Greg Myhre Says He’s Ready to Listen, Take on Challenge as Stafford Mayor

Oct 30, 2018
Courtesy of: Stafford Conservatives Stafford Township mayoral candidate Greg Myhre

Greg Myhre seems to know life as a mayor won’t always be pretty and neat, but he’s ready to take on the challenge and be as productive as possible.

“I was figuring the first three to nine months might be the most challenging, but it very well could be six to 12 months, or longer,” Myhre said with a laugh. “It’s about getting to know the process. When you’re more familiar with any job, you can be more effective. I want to make sure we’re delivering the best for the people in town, so I want to make sure we hit the ground running. But, obviously, there are going to be speed bumps along the way, things that you learn.”

On Tuesday, Nov. 6, Stafford Township residents will be able to go to the polls and vote for one of two candidates vying for mayor – new kids on the block, essentially, since it’s been seven years since a new mayor took the gavel in town hall – and the 43-year-old from Ocean Acres is hoping he is the majority favorite.

“I don’t want to miss a beat,” Myhre said. “I think people will be happy that, when they ask questions, they’re going to be fully addressed and fully processed. I think we have competent department heads in town hall, and I want to make sure they can do their jobs unfettered by politics.

“I want us to be open and honest. I do pay a lot of attention, but once you get into a job there are going to be things you didn’t know about. We’re going to make a promise that we’re going to do our best, and do it. We want to be prepared for what we can right now and be prepared to learn.”

Of course, every mayoral candidate heading into Election Day has his or her own ideas of what might be better for a particular town, and Myhre is no different. He believes the business landscape can improve – more in a way so that Stafford becomes a more diverse business landscape, as opposed to one that is focused on only several kinds of business models, such as retail and medical – and he’s concerned about the number of foreclosures in town.

“A better business environment makes for a better living environment,” he said. “We’re seeing some vacant storefronts around town, and that’s problematic. If a business is considering coming to Stafford or a neighboring town in Ocean County, we want to do what we can to convince them to pick Stafford. So we want to find out what the obstacles are, and we want to create more opportunities within the township.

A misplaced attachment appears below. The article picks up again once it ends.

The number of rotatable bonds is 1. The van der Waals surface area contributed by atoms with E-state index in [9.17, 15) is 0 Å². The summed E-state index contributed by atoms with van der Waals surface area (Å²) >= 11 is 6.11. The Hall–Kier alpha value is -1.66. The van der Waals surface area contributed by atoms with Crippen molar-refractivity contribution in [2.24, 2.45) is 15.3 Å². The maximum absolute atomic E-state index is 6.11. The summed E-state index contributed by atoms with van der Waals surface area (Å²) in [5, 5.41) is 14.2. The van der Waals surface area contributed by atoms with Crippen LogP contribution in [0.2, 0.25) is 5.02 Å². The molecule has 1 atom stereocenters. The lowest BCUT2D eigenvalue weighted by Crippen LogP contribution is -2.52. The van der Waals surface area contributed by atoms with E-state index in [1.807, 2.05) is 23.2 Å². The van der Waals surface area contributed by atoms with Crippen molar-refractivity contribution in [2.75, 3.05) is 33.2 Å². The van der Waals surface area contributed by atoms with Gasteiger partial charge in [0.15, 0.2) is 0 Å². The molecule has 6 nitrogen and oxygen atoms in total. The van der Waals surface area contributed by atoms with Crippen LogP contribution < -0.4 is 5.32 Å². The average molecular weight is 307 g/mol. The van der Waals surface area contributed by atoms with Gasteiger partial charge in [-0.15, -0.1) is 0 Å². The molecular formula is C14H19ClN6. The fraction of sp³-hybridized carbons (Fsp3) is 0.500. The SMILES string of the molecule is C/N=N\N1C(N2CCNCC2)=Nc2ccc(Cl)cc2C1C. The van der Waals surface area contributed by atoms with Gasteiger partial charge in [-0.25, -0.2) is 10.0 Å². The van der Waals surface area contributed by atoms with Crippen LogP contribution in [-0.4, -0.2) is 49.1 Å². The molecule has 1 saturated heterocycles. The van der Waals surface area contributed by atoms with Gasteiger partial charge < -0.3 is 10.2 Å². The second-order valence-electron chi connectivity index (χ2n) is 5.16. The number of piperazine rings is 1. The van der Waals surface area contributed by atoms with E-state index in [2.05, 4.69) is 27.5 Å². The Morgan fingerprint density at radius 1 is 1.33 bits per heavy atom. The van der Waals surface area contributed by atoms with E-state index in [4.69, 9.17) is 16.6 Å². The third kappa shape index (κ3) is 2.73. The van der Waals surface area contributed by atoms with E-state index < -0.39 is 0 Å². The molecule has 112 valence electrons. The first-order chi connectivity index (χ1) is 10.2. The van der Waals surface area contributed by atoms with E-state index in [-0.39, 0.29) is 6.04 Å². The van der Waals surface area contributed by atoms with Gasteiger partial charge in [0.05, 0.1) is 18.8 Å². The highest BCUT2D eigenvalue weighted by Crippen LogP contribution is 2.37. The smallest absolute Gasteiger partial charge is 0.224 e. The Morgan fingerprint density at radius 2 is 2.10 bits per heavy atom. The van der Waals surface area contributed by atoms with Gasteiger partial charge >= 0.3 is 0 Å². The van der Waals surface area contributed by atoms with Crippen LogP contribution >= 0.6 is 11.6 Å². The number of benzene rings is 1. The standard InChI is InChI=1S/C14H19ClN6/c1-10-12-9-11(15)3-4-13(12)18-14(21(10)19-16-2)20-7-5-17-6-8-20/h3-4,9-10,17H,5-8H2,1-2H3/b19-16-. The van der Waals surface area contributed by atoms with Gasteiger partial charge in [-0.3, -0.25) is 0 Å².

“A lot of people are concerned about the foreclosures they see around town. I’d like to see a lot of the foreclosures bought up and improved, without any special, new regulations. There are abandoned property ordinances on the books that need to be enforced a little more, to where the owners of the properties can do more upkeep and prevent more unsightly or hazardous things from happening.”

Conversely, Myhre is fully aware of the many positive aspects of Stafford. He especially lauds the public works department – he described a time when the wheel fell off his town-supplied trash can, and even while his wife was on the phone with somebody within the public works department, one of its workers showed up to fix it – as well as several other service arms of the township.

And while Myhre doesn’t expect any drastic overhauls of anything within the framework of how the town operates, he does believe improvements can and should be made when necessary.

“We have a great public works department. We know a lot of people in the department, and they really take pride in their work,” he said. “The police department is very well run. The chief (Tom Dellane) is a really solid guy. The fire department and rescue squads as well – they do great work, and we want to make sure they have the tools they need to keep doing what they do best. As for the rest of town, a lot of the departments function very well. For the most part, they all do a great job, and we want to make sure they’re equipped to do their jobs.

“We don’t have big changes in store. But, like any organization, there’s always room for improvement, and that’s what we intend to do.”

Additionally, Myhre is all for maintaining a positive relationship with the school districts in town, making sure the township council always stays fiscally responsible and doing what he can to give many roads within the town’s borders a surface makeover – he says a lot of people he’s talked with during the past six months of campaigning have mentioned their roads need repaving.

So, why else should Stafford voters push the button next to his name (and, of course, he definitely advocates for casting votes for the entire Column A team) sometime before 8 p.m. on Tuesday? Myhre, who as a business operations manager has dealt with thousands of different types of individuals, says it’s because he and his crew are prepared to listen to everybody in town and can spend the taxpayers’ money more wisely.

“We have a great town,” he said. “But I think we really need to attend to our needs, instead of our wants. We want to see what the other 28,000 people in town might have in mind. My focus will be to constantly seek feedback from residents. We don’t have a real aggressive agenda. The biggest part of it is being fiscally conservative, and we want to make sure the projects we do take on have community support, that we’re not doing something just because we think it’s a good idea.”

— David Biggy

biggy@thesandpaper.net

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